Playing football can significantly affect youngster's brain development in just one season, finds a new study.
Young football players may experience a disruption in brain development after a single season of the sport, according to a new study presented at the annual meeting of the Radiological Society of North America (RSNA).
"This research demonstrates that playing a season of contact sports may affect normal gray matter pruning in high school and youth football players," said Gowtham Krishnan Murugesan, M.S., research assistant in the Department of Radiology at UT Southwestern Medical Center in Dallas, Texas.
"Pruning is an essential part of brain development," Murugesan said. "By getting rid of the synapses that are no longer used, the brain becomes more efficient with aging."
The researchers set out to determine whether exposure to repetitive head impacts affects normal pruning of the brain in young football players.
For the study, 60 youth and high school football players without a history of developmental, neurological or psychiatric abnormalities and no history of a concussion prior to or during the season were outfitted with the Head Impact Telemetry System (HITS). HITS helmets are lined with accelerometers or sensors that measure the magnitude, location and direction of impacts to the head. Impact data from the helmets were used to calculate a risk of concussion exposure for each player.
Players were then split into two groups: high-impact players (24) and low-impact players (36), based on each player's risk of cumulative head impact exposure as determined by HITS.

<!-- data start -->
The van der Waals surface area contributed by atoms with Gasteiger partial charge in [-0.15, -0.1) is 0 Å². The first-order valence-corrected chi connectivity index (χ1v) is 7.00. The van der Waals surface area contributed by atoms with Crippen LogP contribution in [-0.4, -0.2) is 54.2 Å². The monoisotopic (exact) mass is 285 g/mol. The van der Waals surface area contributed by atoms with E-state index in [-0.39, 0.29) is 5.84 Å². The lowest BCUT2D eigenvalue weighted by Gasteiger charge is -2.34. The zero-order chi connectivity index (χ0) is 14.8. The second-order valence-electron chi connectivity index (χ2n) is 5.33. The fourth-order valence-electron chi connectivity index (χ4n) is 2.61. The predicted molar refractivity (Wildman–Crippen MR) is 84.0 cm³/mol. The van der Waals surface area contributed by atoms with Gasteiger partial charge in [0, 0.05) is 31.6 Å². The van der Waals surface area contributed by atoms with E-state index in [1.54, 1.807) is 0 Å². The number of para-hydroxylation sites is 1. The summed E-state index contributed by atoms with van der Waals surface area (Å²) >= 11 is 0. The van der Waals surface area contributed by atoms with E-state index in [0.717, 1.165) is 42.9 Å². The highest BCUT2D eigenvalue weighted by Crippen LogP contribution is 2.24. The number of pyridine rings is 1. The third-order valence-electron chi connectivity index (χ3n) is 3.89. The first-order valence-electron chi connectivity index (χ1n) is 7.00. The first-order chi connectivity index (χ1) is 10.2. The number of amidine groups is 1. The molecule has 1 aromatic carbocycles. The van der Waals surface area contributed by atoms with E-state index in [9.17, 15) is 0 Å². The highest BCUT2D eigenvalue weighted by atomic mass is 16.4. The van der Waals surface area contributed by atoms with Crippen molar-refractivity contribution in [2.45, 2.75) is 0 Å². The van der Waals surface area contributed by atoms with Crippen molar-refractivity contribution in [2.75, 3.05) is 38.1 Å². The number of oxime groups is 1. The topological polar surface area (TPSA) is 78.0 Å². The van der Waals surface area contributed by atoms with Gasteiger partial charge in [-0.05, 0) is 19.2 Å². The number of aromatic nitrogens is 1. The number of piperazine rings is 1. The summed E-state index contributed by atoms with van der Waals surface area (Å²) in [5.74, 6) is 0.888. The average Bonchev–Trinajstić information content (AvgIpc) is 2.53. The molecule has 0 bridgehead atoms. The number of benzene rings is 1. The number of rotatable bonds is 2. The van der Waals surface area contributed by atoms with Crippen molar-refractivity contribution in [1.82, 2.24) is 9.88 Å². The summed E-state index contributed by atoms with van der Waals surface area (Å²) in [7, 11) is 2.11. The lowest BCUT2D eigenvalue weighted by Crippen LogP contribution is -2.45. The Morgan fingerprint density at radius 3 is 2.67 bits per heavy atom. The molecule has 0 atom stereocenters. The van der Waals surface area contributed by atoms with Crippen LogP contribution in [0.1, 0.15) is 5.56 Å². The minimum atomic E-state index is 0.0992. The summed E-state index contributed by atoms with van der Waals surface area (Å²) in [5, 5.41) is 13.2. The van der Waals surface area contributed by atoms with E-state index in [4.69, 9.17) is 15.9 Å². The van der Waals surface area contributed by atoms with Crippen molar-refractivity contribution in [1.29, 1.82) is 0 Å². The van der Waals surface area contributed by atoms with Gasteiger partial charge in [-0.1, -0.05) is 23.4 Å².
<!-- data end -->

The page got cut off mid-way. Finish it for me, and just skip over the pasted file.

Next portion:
Pre- and post-season resting state functional (fMRI) scans were performed on all players, and changes in power within five components the default mode network (DMN) were analyzed.
The DMN is a network of regions deep in the gray matter areas of the brain. It includes structures that activate when a person is awake and engaging in introspection or processing emotions, which are activities that are important for brain health.
The post-season results showed significant increases in power and gray matter volume in the frontal DMN in the high-impact group.
"Disruption in normal pruning has been shown to be related to weaker connections between different parts of the brain," Murugesan said. "Our study has found a significant decrease in gray matter pruning in the frontal default mode network, which is involved in higher cognitive functions, such as the planning and controlling of social behaviors."
Studies of biomechanical data from this same group of participants were conducted at Wake Forest University in Winston-Salem, N.C. Their findings showed that most head impacts occurred during practice.
"By replacing high-impact practice drills with low- or no-impact drills, the overall head-impact exposure for players can be reduced," Murugesan said.
The researchers also suggested that minor modifications to the game could also be implemented to reduce full-speed contact.
"The new National Football League kickoff rule eliminating the running start is an example," Murugesan said.
The researchers hope to conduct further study to fully understand the long-term changes in resting state brain networks and their association with neuropsychological task performance.